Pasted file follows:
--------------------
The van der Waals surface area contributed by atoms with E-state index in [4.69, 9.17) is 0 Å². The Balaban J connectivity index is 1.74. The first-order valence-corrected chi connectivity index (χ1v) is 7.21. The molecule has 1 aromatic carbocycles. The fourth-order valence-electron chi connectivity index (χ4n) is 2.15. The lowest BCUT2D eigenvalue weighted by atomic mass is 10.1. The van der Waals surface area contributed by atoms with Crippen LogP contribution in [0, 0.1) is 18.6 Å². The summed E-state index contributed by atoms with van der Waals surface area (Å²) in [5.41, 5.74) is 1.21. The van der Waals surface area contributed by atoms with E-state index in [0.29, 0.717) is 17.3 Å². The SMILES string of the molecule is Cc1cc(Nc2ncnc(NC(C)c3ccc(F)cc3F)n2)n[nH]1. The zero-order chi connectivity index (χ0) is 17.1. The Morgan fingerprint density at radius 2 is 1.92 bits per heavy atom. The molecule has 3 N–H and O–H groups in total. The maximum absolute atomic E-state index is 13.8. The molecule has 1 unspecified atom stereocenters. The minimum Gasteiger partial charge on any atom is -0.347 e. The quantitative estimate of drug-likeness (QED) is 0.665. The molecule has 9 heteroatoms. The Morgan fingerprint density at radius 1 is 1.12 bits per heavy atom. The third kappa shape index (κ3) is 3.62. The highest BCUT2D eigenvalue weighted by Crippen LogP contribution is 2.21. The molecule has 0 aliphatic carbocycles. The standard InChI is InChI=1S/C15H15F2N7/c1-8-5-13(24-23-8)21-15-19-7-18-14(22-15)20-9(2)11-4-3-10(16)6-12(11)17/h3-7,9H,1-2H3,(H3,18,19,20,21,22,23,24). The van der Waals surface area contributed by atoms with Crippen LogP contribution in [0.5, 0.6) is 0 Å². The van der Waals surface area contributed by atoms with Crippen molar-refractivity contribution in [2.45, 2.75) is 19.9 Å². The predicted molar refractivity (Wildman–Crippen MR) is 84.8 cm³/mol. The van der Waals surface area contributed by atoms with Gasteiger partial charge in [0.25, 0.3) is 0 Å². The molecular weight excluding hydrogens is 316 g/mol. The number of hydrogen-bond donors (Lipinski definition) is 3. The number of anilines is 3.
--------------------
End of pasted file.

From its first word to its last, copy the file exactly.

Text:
The van der Waals surface area contributed by atoms with E-state index in [4.69, 9.17) is 0 Å². The Balaban J connectivity index is 1.74. The first-order valence-corrected chi connectivity index (χ1v) is 7.21. The molecule has 1 aromatic carbocycles. The fourth-order valence-electron chi connectivity index (χ4n) is 2.15. The lowest BCUT2D eigenvalue weighted by atomic mass is 10.1. The van der Waals surface area contributed by atoms with Crippen LogP contribution in [0, 0.1) is 18.6 Å². The summed E-state index contributed by atoms with van der Waals surface area (Å²) in [5.41, 5.74) is 1.21. The van der Waals surface area contributed by atoms with E-state index in [0.29, 0.717) is 17.3 Å². The SMILES string of the molecule is Cc1cc(Nc2ncnc(NC(C)c3ccc(F)cc3F)n2)n[nH]1. The zero-order chi connectivity index (χ0) is 17.1. The Morgan fingerprint density at radius 2 is 1.92 bits per heavy atom. The molecule has 3 N–H and O–H groups in total. The maximum absolute atomic E-state index is 13.8. The molecule has 1 unspecified atom stereocenters. The minimum Gasteiger partial charge on any atom is -0.347 e. The quantitative estimate of drug-likeness (QED) is 0.665. The molecule has 9 heteroatoms. The Morgan fingerprint density at radius 1 is 1.12 bits per heavy atom. The third kappa shape index (κ3) is 3.62. The highest BCUT2D eigenvalue weighted by Crippen LogP contribution is 2.21. The molecule has 0 aliphatic carbocycles. The standard InChI is InChI=1S/C15H15F2N7/c1-8-5-13(24-23-8)21-15-19-7-18-14(22-15)20-9(2)11-4-3-10(16)6-12(11)17/h3-7,9H,1-2H3,(H3,18,19,20,21,22,23,24). The van der Waals surface area contributed by atoms with Crippen LogP contribution in [0.5, 0.6) is 0 Å². The van der Waals surface area contributed by atoms with Crippen molar-refractivity contribution in [2.45, 2.75) is 19.9 Å². The predicted molar refractivity (Wildman–Crippen MR) is 84.8 cm³/mol. The van der Waals surface area contributed by atoms with Gasteiger partial charge in [0.25, 0.3) is 0 Å². The molecular weight excluding hydrogens is 316 g/mol. The number of hydrogen-bond donors (Lipinski definition) is 3. The number of anilines is 3.